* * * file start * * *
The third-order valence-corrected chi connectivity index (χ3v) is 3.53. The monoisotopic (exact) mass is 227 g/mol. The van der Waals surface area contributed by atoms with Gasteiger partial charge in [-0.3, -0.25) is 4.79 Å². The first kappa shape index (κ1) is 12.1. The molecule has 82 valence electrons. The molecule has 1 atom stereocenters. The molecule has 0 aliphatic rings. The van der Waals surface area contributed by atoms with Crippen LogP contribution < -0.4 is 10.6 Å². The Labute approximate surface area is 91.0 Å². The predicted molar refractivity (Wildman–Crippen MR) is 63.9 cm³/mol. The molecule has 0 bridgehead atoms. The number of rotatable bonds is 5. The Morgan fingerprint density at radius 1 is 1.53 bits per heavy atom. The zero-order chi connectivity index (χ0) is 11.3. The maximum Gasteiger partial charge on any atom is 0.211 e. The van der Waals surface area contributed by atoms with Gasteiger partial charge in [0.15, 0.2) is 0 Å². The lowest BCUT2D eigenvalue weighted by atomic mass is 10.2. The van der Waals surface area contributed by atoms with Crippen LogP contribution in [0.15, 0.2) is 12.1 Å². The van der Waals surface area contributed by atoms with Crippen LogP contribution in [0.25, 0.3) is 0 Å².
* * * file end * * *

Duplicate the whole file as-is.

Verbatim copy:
The third-order valence-corrected chi connectivity index (χ3v) is 3.53. The monoisotopic (exact) mass is 227 g/mol. The van der Waals surface area contributed by atoms with Gasteiger partial charge in [-0.3, -0.25) is 4.79 Å². The first kappa shape index (κ1) is 12.1. The molecule has 82 valence electrons. The molecule has 1 atom stereocenters. The molecule has 0 aliphatic rings. The van der Waals surface area contributed by atoms with Crippen LogP contribution < -0.4 is 10.6 Å². The Labute approximate surface area is 91.0 Å². The predicted molar refractivity (Wildman–Crippen MR) is 63.9 cm³/mol. The molecule has 0 bridgehead atoms. The number of rotatable bonds is 5. The Morgan fingerprint density at radius 1 is 1.53 bits per heavy atom. The zero-order chi connectivity index (χ0) is 11.3. The maximum Gasteiger partial charge on any atom is 0.211 e. The van der Waals surface area contributed by atoms with Gasteiger partial charge in [0.15, 0.2) is 0 Å². The lowest BCUT2D eigenvalue weighted by atomic mass is 10.2. The van der Waals surface area contributed by atoms with Crippen LogP contribution in [0.15, 0.2) is 12.1 Å². The van der Waals surface area contributed by atoms with Crippen LogP contribution in [0.25, 0.3) is 0 Å².